Rate the Dress: neutral suits in 1913

Last week I thought the rather mad 1860s dress, while not exactly attractive, was at least fascinating, which I feel is sometimes better than pretty.  But your responses started out quite unenthusiastic, and went from there to quite enthusiastic, and QUITE unenthusiastic, resulting in a pretty dismal rating of 5.2 out of 10, which is the lowest we’ve had in a long while.  At least those of us who liked it won’t have a lot of competition if we decide to recreate it!

This week I’m sticking with the theme of rather odd and oddly placed decoration on a neutral background, and seeing if it can work in some instances.

Suit, Josefine Hammarbæck (Oslo, Norway)- 1913, silk and cotton, Digitalt Museum

Suit, Josefine Hammarbæck (Oslo, Norway)- 1913, silk and cotton, Digitalt Museum

What do you think of this summer suit that reflects the new, simple, tailored style and oriental influence of mid-teens fashions?  Is the creamy neutral sophisticated or boring?  The abundance of matching buttons cunning or fussy?  Does the trim, drawing attention, as it does, to the cut-on sleeves and flattening bosom, perfectly period or rather atrocious?

Rate the Dress on a Scale of 1 to 10

A little mending

I actually did do some mending for the Make Do & Mend HSF challenge: there has just been so much else to post that I haven’t gotten around to writing about it!

First, a little 10 minute mend.  One of the bones in my 1770s silver gilt stays was the tiniest bit too long, and had worn a hole in the kid leather binding:

1770s silver gilt stays thedreamstress.com

I unpicked that section of the binding, slipped it off the tab, pulled out the bone, cut it shorter, and smoothed it off:

1770s silver gilt stays thedreamstress.com

Then I pushed the bone back in, and used a tiny piece of leftover kid to patch the area with the hole:

1770s silver gilt stays thedreamstress.com

All that was left to do was to slip the original binding back on, and re-sew it down:

1770s silver gilt stays thedreamstress.com
The Challenge: #1: Make Do & Mend

Fabric: a tiny scrap of kid leather

Pattern: My own, based on one in Jill Salens ‘Corsets’ book.

Year: ca. 1770

Notions: Just thread for the mending.

How historically accurate is it? Period stays were certainly mended, but my binding technique is not the most accurate, so my mend couldn’t be accurate.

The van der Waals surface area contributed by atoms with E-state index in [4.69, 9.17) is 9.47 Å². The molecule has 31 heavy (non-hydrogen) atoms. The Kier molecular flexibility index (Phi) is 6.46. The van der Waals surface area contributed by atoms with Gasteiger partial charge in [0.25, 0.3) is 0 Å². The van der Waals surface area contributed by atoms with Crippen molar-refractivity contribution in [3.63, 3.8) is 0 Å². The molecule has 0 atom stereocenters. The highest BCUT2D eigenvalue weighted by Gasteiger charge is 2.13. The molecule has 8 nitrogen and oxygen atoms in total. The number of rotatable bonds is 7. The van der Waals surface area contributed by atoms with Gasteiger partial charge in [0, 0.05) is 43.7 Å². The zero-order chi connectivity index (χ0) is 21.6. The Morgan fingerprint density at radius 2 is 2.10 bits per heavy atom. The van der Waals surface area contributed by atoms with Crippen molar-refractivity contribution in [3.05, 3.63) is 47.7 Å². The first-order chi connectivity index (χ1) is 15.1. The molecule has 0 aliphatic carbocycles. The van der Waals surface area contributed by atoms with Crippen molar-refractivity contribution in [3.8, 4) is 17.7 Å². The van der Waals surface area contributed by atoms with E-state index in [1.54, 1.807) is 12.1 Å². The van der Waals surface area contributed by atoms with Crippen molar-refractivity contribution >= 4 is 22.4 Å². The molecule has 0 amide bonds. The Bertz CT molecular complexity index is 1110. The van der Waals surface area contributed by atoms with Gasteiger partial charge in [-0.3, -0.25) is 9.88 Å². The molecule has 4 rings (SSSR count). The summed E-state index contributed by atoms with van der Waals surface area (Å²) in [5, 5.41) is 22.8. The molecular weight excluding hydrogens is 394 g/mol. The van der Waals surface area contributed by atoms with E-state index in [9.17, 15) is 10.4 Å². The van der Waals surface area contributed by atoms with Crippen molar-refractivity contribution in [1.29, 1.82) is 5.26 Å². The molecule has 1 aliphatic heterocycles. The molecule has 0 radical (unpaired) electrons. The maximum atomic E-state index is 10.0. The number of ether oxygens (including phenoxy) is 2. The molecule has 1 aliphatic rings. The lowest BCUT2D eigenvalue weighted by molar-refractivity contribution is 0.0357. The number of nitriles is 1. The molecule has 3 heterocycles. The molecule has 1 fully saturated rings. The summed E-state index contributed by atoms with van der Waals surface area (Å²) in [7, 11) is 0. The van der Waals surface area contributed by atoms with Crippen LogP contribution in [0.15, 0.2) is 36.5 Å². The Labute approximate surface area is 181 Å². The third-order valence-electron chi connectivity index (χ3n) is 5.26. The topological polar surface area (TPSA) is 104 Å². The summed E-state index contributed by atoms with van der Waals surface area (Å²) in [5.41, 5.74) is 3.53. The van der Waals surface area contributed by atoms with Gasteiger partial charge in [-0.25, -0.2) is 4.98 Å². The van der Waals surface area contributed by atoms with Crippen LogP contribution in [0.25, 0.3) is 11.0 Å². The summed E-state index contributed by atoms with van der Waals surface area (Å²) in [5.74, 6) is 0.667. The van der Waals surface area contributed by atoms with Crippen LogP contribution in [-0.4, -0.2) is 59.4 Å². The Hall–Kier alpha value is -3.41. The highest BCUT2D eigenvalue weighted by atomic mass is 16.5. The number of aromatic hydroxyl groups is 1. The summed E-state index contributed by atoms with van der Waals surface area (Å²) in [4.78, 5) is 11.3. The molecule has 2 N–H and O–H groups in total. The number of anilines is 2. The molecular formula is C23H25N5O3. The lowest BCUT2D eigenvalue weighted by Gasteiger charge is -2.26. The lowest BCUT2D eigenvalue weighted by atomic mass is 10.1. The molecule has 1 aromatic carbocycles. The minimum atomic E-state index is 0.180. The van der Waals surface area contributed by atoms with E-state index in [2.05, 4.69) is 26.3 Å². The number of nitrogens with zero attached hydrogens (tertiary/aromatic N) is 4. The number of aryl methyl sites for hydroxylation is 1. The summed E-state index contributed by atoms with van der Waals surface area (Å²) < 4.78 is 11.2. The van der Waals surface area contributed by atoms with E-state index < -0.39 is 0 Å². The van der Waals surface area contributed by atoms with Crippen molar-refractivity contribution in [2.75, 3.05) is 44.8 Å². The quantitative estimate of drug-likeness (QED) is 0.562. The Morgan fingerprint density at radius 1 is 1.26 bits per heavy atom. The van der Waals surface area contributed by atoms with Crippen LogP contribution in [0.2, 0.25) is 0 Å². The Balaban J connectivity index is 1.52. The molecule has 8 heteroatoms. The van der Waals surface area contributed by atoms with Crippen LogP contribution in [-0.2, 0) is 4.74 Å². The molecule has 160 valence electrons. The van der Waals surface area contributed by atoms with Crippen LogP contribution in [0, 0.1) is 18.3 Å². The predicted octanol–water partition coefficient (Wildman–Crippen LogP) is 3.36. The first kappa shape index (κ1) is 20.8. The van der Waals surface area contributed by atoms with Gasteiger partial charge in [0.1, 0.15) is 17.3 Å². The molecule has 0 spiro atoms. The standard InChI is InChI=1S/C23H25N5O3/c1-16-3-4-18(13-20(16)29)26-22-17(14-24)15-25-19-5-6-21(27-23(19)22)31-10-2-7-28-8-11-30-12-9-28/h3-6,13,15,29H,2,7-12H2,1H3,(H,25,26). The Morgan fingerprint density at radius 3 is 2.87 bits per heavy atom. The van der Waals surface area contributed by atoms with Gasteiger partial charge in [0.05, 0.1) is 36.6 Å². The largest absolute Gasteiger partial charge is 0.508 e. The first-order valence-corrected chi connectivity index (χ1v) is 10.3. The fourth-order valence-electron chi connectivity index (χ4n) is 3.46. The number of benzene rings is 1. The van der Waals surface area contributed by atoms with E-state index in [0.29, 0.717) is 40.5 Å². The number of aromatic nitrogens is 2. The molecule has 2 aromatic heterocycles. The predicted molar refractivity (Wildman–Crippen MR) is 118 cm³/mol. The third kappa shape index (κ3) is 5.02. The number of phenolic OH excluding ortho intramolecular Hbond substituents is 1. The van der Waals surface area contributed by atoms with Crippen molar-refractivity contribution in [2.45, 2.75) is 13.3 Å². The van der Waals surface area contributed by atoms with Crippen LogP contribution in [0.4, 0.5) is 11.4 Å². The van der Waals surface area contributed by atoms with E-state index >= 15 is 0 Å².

Hours to complete: 10 min

First worn: No wearing plans at the moment, but I’m sure it will get worn sooner rather than later.

The second mend was a little more complicated.  I cut the pattern wrong with my 1900s Time Lady blouse (my fault – not the patterns!) and the neck back gaped.  I solved the problem during the photoshoot by simply taking in a pleat and safety pinning it down (I know!), but I wanted a permanent solution to the problem.

1900s Time Lady blouse thedreamstress.com

So I looked at extent 1900s blouses and blouse advertisements, and found examples with pintucks running down the entire back

1900s Time Lady blouse thedreamstress.com

So I unpicked the neck finish and the back waist-tie holder, and sewed pintucks down the entire back, releasing them just above the hem, so I didn’t have to unpick that.

1900s Time Lady blouse thedreamstress.com

The neck now sits nicely and snuggly against my neck, with no gaping.  And the back as a whole is a little slimmer, which will improve the fit.

1900s Time Lady blouse thedreamstress.com

It took a good hour to do, but well worth it, and I’m so pleased it’s done!

1900s Time Lady blouse thedreamstress.com

The Challenge: #1: Make Do & Mend

Fabric: 1.5m of circle patterned cotton broderie anglaise (for the original shirt)

Pattern: Wearing History’s 1900-1910 Edwardian Blouse

Year: ca. 1905

Notions: Just thread for the mending.

How historically accurate is it? My original blouse has some inaccuracy issues (the fabric, and the sewing techniques I used to compensate for it) but my mend is based on period examples, so is quite accurate.

Hours to complete: 1

First worn: Not sure when I’ll wear it again, but I’m waiting for an excuse! 

Total cost: $18

Noir Goddess

Oh my, what a week it’s been!  Teaching and sewing, a few marathon blog posts…

Time for something fun and light.

There was a professional photographer at last years Windy Lindy Noir ball, and I posed for photos in my Hula Goddess dress.  I’ve just got the photos, and I can’t wait to show you how gorgeous my three favourites are:

Hula Goddess dress thedreamstress.com photographed by Artful Dodge photography There was a chaise lounge!

Hula Goddess dress thedreamstress.com photographed by Artful Dodge photography

And best of all, this one, which looks so sweet and innocent, until you notice the grotesque hand shadow: how very noir!

Hula Goddess dress thedreamstress.com photographed by Artful Dodge photography

All the images are by Clive of Artful Dodge photography (pop over to his website and have a drool – I’m particularly in love with his pet photograph: he does pigs!)

Page 4 of 120« First...«23456»102030...Last »

Meet the Dreamstress

Leimomi Oakes is the Dreamstress, a textile historian, seamstress, designer, speaker and museum professional. Leimomi is available for educational and entertaining presentations, textile and fashion advice, special commissions and events. Click to learn more

Come sew with us!


Archives